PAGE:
Special Advisory Commission of Senior Citizens


Subcommittee on Health and Human Services


<MeetMDY1> November 5, 2009


The meeting of the<MeetNo2> Subcommittee on Health and Human Services of the Special Advisory Commission of Senior Citizens was held on<Day> Thursday,<MeetMDY2> November 5, 2009, and Friday, November 6, 2009 at<MeetTime> 2:30 PM, and 8:30 AM respectfully, at the Holiday Inn, Capital Plaza Hotel in Frankfort, Kentucky<Room>. Edna Hawkins, Chair, called the meeting to order, and the secretary called the roll.


Present were:


Members:<Members> Edna Hawkins, Chair; Frances Baccus, Joe Doebler, Bob Elliott, Carol Fausz, Helen Hansford, Betty Huff, Ray Kremer, Phillip Martin, Vivian Niece, Betty Olson, Opal Phillips, Lillian Rice, Jeane Robertson, Pat Sutton, Ernest Taylor, and Mary Trimble.


LRC Staff:  Miriam Fordham, Jonathan Scott, and Cindy Smith.


The Health and Human Services Subcommittee focused on two topics during its Thursday meeting: (1) a presentation on the 2010 legislative agenda for services to seniors, provided by Deborah Anderson, Commissioner, Department for Aging and Independent Living; and, (2) a presentation on the fall prevention program for older adults, provided by Dr. Anne Harrison, Director of Professional Studies at the University of Kentucky. 


Commissioner Deborah Anderson discussed the outlook for DAIL in the upcoming legislative session.  The state’s current budget situation, the $1.1 billion deficit, has put the department in survival mode.  There are four issues that the department is dealing with: budget cuts, a hiring freeze, a waiting list for services, and a lack of resources.  Most of the legislation that the Cabinet for Health and Family Services will be focusing on is clean up legislation rather than legislation involving new initiatives.  The department is looking at a number of issues and programs and exploring ways to continue to provide services.  These issues include cost sharing; shifting eligible individuals from state General Fund programs to Medicaid for long-term care services; hospital discharge planning; creating an elder abuse unit with dedicated funding; increasing the number of volunteers; establishing a universal plan of care and single entry demonstration project; establishing a self directed care option in the Homecare program; a long-term care awareness project; and addressing Alzheimer’s care training and the need for Alzheimer’s care in the future with the aging baby boomers.        


Dr. Anne Harrison discussed the fall prevention program for older adults that has been initiated as part of the Kentucky Safe Aging Coalition.  Falls are the most common cause of injury-related death in older adults; affect 30 percent of adults over 65 each year; are the most common cause of non-fatal injuries in older adults; are the seventh leading cause of death in people over 75; and, as a result, drive up medical costs.  In Kentucky, on a daily basis in 2007, falls involving people aged 65 or older resulted in 60 outpatient encounters, 16 hospitalizations, and between eight and nine hip fractures.  It is estimated that almost 23,000 older adults are treated in Kentucky’s hospitals as outpatients and 6,000 are hospitalized from falls.  In 2006, falls among older adults resulted in $142 million in hospital inpatient charges.  Data is now available on-line for falls among older adults in each county.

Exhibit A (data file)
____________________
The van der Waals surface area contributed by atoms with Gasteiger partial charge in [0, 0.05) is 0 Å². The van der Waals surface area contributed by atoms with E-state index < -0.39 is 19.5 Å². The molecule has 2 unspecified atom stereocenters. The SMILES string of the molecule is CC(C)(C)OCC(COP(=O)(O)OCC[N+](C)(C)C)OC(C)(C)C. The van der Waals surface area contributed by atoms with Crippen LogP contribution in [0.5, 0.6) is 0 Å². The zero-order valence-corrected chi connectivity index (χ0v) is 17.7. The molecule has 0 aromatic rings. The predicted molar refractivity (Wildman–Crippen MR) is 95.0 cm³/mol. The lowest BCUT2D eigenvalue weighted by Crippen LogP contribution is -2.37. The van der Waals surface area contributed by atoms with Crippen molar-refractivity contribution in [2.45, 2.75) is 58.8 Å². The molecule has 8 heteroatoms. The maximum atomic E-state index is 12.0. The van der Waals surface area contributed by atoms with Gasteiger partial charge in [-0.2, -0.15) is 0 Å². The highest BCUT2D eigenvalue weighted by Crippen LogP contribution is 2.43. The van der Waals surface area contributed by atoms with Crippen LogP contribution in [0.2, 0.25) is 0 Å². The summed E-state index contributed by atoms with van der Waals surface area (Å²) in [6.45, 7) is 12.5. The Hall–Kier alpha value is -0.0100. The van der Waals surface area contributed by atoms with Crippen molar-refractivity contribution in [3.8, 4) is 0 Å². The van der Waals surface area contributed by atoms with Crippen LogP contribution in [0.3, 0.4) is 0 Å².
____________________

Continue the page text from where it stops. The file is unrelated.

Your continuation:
Some of the risk factors for falls include reduced balance; decreased strength in the lower extremities; unstable gait; and cognitive issues.  Medical conditions such as arthritis; a central nervous condition like Parkinson’s or stroke; visual impairment; dizziness; and reduced sensation also play a role.  Other risk factors include taking more than four medications daily, improper assistive devices, and environmental hazards.  Interventions to prevent falls include strengthening and balance programs; medication adjustment; updating eyeglasses; home assessment and modification of environmental hazards; and awareness campaigns.  Dr. Harrison also stressed the need for public policy solutions and advocacy. 


During the session on Friday, the subcommittee discussed and formulated the slate of legislative recommendations.  The subcommittee's legislative recommendations are as follows:


(1)       With the understanding that there are 20,600 seniors on waiting lists for services, urge the 2010 General Assembly to maintain current funding for the Department for Aging and Independent Living to provide services to seniors and continue to look for additional revenue sources.


(2)       Urge support of the Area Agencies on Aging and Independent Living in the statewide implementation of a universal plan of care for the delivery of services.


(3)       In light of the 43,195 adult abuse cases reported in 2008 and the unreported cases, urge the 2010 General Assembly to support legislation to establish an adult abuse registry.


(4)       Urge support of the Department for Aging and Independent Living to emphasize cost sharing when appropriate for Title III programs to increase services to seniors and decrease waiting lists.